BY UNOMA AZUAH
I ran into the welcoming arms of Chicago.
As I look at my life, a particular scene in my childhood stands out to me. I was 9 years old, and I was playing soccer with my brothers. But my mother's voice pierced through that moment of joy. It was at the moment when I was so sure that I would have scored that one goal if her voiced hadn't startled me.
She wanted me to stop playing soccer with the boys. Instead, I was to hasten to the kitchen, wash the dishes and tidy up. I was so mad. I dared to question her. I asked her why I was always the one being constantly called upon to do chores, to cook, to clean and wash dishes, but none of that for my brothers.
I can't quite express the shock on my mother's face after I asked her the question. I had always been the good, obedient little girl. Then she spat these words at me, "How dare you question me? Who will take care of your husband and your children when you get to your husband's house? Will your brothers help you when you get to your husband's house?"
My response was, "I don't want any of that. I don't want to be anybody's slave!" That shocked her even more. She didn't need to waste any more words; instead she dashed toward me and I tore into the wildest race of my life. I believed that the kind of wrath my comment had stirred up in her was enough to make her beat me to a pulp if she had caught me, but I ran. For a long time, I kept running, until I decided to stop and confront sexism, homophobia, and all forms of discrimination and hate.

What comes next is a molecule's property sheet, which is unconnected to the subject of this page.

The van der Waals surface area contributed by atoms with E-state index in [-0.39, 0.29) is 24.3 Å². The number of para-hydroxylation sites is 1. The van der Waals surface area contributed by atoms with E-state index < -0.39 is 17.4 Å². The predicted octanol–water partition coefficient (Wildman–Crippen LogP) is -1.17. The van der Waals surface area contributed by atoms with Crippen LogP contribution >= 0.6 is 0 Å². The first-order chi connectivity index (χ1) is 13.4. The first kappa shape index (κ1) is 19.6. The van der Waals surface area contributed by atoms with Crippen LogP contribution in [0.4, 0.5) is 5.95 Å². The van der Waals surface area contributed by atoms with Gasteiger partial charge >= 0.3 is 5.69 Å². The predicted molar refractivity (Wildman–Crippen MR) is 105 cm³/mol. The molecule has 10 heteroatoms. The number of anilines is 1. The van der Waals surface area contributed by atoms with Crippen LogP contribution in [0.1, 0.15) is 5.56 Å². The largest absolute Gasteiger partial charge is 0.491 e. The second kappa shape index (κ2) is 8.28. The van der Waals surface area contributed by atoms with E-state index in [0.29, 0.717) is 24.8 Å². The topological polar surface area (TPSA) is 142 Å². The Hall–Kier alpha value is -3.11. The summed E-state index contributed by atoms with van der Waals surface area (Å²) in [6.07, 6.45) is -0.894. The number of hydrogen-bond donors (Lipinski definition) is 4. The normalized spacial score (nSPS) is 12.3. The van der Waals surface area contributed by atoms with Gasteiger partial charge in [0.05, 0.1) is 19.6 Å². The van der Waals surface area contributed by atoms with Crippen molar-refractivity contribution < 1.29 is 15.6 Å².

My mother was like most Nigerian mothers, who raise their girl child to become a potential wife to a man, just as they raise their boy child to become a potential husband to a woman. However, for little gay boys and little gay girls, and for homosexual men and lesbians, there are no easy escape routes out of the prisons of heterosexuality, sexism and homophobia. We never find affirming outlets. This can often lead us to life-threatening paths and possibly death.
I left Nigeria because of my sexual orientation. I left Nigeria because I would not sacrifice my life to please some of my country's cultural norms and new wave religions. I left Nigeria because I rejected the status of motherhood and marriage to a man as the only most important achievement every woman should have. I left Nigeria because I want Freedom.
When I left Nigeria, Cleveland, Ohio, was my first home. Then I moved to Richmond, Va. From Virginia, I moved to Maryland; from Maryland, I moved to Tennessee. I was restless, and the Bible Belt of the South threatened to choke me. I didn't have all the rights I wanted, so I left the choke of the South and ran to Chicago.
Chicago was waiting for me with open arms. Chicago gave me all the rights I deserved. Chicago reassured me that love is indeed love. Chicago gave me the honor to marry the woman I love. Chicago with a warm embrace said, "Welcome home."
It was the only city at the time to tell me that I am as good and as equal as every man and woman of this great country, that marriage equality was worth celebrating. Chicago gave me the beauty of a new set of wonderful friends and wonderful families. Chicago gave me the beauty of Lake Michigan; it gave me the pulsating heartbeat of Chicago's downtown and many other blessings. But, above all, Chicago gave me the beauty of being. Chicago is indeed my city of refuge.
Unoma Azuah teaches writing at the Illinois Institute of Art in Chicago. Her research and activism focus on lesbian, gay, bisexual and transgender rights in Nigeria.